Bruce Harrington applauded law enforcement’s pursuit of justice for them. DeAngelo’s arrest, he said, will “bring closure to the anguish that we all suffered for the last 40-odd years.”

Former policeman arrested accused of at least 12 murders and 50 rapes


Extreme Easter: Flogging, crucifixions in Philippines

Updated 19 April 2019
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Extreme Easter: Flogging, crucifixions in Philippines

  • Nearly 80 percent of people in the Philippines are Catholic
  • Catholicism is a legacy of the nation’s 300 years of Spanish colonial rule that ended at the turn of the 20th century

SAN FERNANDO, Philippines: Hundreds of barefoot men beat themselves with flails and at least 10 were to be nailed onto crosses throughout Good Friday in a blood-soaked display of religious fervor in the Philippines.
Frowned upon by the Church, the ritual crucifixions and self-flagellation are extreme affirmations of faith peformed every Easter in Asia’s Catholic outpost.
Barefoot men wearing crowns of twigs walked silently on the side of a village road in the scorching tropical heat of the northern Philippines, flogging their backs with bamboo strips tied to a length of rope.
While many of the 80 million Filipino Catholics spend Good Friday at church or with family, others go to these extreme lengths to atone for sins or seek divine intervention in a spectacle that has become a major tourist attraction.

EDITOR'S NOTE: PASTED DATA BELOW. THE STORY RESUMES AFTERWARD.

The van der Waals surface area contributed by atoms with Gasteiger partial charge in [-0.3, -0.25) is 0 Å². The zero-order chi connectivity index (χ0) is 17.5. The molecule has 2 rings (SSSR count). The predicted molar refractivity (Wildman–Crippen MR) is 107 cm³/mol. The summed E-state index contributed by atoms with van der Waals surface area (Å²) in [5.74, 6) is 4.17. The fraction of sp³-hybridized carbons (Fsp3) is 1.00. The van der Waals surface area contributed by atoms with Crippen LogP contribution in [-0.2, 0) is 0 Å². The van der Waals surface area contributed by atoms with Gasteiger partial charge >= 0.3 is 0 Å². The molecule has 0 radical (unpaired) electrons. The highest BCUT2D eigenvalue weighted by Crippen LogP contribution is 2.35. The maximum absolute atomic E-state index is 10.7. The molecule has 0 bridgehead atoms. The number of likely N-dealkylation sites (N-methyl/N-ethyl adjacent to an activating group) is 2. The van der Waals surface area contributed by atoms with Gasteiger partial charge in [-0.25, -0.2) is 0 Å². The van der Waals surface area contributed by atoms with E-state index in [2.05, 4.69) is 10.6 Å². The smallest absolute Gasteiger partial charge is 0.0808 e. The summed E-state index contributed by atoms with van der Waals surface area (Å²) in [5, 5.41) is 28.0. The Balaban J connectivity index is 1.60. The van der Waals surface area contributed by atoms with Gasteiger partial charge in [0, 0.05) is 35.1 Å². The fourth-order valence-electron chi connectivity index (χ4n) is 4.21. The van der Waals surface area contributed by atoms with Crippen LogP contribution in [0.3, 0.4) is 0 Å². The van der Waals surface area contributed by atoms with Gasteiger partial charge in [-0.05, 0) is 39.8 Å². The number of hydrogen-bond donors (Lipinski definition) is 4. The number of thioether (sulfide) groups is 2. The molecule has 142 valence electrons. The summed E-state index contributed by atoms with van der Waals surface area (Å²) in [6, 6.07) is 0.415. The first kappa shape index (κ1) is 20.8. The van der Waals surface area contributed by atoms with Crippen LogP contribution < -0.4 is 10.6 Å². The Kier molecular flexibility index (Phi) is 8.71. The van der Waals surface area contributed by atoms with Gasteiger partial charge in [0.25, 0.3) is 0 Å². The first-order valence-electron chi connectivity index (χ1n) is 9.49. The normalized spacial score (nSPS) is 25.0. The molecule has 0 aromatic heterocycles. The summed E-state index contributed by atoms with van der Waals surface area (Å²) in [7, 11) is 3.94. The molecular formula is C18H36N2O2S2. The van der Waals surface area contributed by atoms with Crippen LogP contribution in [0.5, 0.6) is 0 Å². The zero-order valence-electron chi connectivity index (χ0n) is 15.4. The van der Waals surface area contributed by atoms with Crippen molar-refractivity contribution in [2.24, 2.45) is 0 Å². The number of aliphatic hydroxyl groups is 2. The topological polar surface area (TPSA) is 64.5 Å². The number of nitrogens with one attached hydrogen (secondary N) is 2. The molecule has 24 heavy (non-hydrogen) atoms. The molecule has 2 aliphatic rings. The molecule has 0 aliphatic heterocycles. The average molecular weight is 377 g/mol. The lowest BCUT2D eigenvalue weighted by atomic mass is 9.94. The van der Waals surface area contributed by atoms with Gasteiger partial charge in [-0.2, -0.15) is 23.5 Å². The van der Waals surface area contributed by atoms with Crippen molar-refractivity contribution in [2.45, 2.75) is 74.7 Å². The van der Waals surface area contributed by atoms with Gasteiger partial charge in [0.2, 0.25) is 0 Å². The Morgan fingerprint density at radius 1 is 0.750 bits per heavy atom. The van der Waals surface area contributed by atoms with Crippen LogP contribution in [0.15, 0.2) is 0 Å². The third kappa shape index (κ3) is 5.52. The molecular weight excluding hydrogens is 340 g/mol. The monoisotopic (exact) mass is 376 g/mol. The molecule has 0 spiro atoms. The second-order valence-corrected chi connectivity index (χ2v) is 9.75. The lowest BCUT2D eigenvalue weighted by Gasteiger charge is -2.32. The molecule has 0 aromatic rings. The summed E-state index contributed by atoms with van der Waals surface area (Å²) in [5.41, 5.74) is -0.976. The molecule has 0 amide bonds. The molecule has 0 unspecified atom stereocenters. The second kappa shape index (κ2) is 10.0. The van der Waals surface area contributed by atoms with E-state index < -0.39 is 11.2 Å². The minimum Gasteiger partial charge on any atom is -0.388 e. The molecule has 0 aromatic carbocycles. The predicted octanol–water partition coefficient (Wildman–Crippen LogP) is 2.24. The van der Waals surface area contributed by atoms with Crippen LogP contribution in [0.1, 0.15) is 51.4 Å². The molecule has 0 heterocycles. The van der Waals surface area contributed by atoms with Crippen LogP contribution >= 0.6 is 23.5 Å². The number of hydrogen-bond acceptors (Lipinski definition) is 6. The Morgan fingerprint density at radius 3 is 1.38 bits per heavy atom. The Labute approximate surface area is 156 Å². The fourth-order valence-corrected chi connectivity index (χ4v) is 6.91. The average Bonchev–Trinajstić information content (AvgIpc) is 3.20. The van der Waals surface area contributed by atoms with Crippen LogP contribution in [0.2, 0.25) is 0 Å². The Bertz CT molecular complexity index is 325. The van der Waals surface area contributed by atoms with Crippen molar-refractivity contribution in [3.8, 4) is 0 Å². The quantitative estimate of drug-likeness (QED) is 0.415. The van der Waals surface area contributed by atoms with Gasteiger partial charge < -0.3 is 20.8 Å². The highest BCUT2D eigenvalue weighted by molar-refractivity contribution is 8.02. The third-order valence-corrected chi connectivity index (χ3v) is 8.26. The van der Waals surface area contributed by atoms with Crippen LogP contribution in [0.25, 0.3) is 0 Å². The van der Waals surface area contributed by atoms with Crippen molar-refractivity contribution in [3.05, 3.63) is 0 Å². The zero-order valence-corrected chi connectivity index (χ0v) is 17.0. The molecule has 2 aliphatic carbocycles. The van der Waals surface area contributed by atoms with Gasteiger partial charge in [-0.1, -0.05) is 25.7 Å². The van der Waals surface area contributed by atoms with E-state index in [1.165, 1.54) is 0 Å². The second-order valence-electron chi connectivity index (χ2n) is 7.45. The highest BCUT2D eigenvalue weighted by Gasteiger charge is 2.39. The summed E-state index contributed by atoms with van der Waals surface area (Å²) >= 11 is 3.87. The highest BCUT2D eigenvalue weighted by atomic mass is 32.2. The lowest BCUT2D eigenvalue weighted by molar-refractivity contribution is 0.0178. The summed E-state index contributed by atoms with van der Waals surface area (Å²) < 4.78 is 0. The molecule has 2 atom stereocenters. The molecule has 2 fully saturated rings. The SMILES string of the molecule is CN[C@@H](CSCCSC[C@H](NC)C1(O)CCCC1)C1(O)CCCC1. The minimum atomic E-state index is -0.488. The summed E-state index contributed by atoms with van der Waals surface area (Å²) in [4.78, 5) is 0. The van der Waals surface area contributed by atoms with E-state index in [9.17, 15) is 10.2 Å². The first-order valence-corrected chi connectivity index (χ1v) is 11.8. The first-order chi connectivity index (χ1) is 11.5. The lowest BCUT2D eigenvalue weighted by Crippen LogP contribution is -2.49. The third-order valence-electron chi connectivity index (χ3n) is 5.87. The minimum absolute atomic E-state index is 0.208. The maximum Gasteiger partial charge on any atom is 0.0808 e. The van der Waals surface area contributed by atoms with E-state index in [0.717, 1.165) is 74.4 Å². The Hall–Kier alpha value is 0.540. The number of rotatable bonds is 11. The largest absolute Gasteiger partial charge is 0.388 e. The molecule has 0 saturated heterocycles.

“This is a religious vow. I will do this every year for as long as I am able,” 38-year-old truck driver Resty David, who has been self-flagellating for half his life at his village in the northern Philippines, told AFP.
He said he also hoped it would convince God to cure his cancer-stricken brother.
Blood and sweat soaked through the penitents’ pants with some spectators grimacing with each strike of the lash.
Some hid behind their companions to avoid the splatter of gore and ripped flesh.
Many in the crowds had driven for hours to witness the frenzied climax of the day’s gory spectacle, when believers allow themselves to be nailed to crosses in a re-enactment the crucifixion of Jesus Christ.
“I’m a little bit overwhelmed. It’s very intense, I haven’t expected something like this,” German tourist Annika Ehlers, 24, told AFP.
Ehlers said she had witnessed the first of 10 scheduled crucifixions during the day in villages around the city of San Fernando, about 70 kilometers (40) miles) north of Manila.
Eight centimeter (three-inch) spikes are driven through both the man’s hands and feet before the wooden cross is raised briefly for the crowds to see. After that the nails are pulled out and he is given medical treatment.
The Church says the faithful should spend Lent in quiet prayer and reflection.
“The crucifixion and death of Jesus are more than enough to redeem humanity from the effects of sins. They are once in a lifetime events that need not be repeated,” Catholic Bishops’ Conference of the Philippines official Father Jerome Secillano said.
“Holy Week.... is not the time to showcase man’s propensity for entertainment and Pharisaical tendencies,” he added.
Nearly 80 percent of people in the Philippines are Catholic, a legacy of the nation’s 300 years of Spanish colonial rule that ended at the turn of the 20th century.